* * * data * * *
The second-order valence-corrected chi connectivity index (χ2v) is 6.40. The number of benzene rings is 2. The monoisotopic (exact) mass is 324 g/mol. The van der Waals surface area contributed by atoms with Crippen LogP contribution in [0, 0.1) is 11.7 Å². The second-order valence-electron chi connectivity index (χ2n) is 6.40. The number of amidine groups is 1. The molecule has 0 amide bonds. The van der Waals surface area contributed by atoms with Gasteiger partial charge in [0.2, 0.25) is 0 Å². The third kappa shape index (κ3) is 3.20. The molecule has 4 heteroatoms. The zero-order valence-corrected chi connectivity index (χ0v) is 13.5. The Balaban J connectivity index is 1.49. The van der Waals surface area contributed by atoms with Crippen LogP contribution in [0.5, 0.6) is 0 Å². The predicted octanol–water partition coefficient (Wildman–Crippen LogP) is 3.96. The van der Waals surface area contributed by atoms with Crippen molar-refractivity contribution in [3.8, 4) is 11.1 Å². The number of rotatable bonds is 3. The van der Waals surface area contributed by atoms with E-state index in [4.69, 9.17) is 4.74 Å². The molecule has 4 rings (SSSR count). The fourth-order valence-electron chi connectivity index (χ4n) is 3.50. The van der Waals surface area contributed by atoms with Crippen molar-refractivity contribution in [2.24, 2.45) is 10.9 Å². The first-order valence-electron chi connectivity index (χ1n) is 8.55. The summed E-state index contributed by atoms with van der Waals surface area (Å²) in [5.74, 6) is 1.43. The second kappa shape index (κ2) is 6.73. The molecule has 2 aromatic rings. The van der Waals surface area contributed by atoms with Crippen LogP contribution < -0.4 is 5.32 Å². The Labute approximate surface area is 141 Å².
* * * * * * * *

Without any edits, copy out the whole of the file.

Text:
The second-order valence-corrected chi connectivity index (χ2v) is 6.40. The number of benzene rings is 2. The monoisotopic (exact) mass is 324 g/mol. The van der Waals surface area contributed by atoms with Crippen LogP contribution in [0, 0.1) is 11.7 Å². The second-order valence-electron chi connectivity index (χ2n) is 6.40. The number of amidine groups is 1. The molecule has 0 amide bonds. The van der Waals surface area contributed by atoms with Gasteiger partial charge in [0.2, 0.25) is 0 Å². The third kappa shape index (κ3) is 3.20. The molecule has 4 heteroatoms. The zero-order valence-corrected chi connectivity index (χ0v) is 13.5. The Balaban J connectivity index is 1.49. The van der Waals surface area contributed by atoms with Crippen LogP contribution in [0.5, 0.6) is 0 Å². The predicted octanol–water partition coefficient (Wildman–Crippen LogP) is 3.96. The van der Waals surface area contributed by atoms with Crippen molar-refractivity contribution in [3.8, 4) is 11.1 Å². The number of rotatable bonds is 3. The van der Waals surface area contributed by atoms with E-state index in [4.69, 9.17) is 4.74 Å². The molecule has 4 rings (SSSR count). The fourth-order valence-electron chi connectivity index (χ4n) is 3.50. The van der Waals surface area contributed by atoms with Crippen molar-refractivity contribution in [2.24, 2.45) is 10.9 Å². The first-order valence-electron chi connectivity index (χ1n) is 8.55. The summed E-state index contributed by atoms with van der Waals surface area (Å²) in [5.74, 6) is 1.43. The second kappa shape index (κ2) is 6.73. The molecule has 2 aromatic rings. The van der Waals surface area contributed by atoms with Crippen LogP contribution < -0.4 is 5.32 Å². The Labute approximate surface area is 141 Å².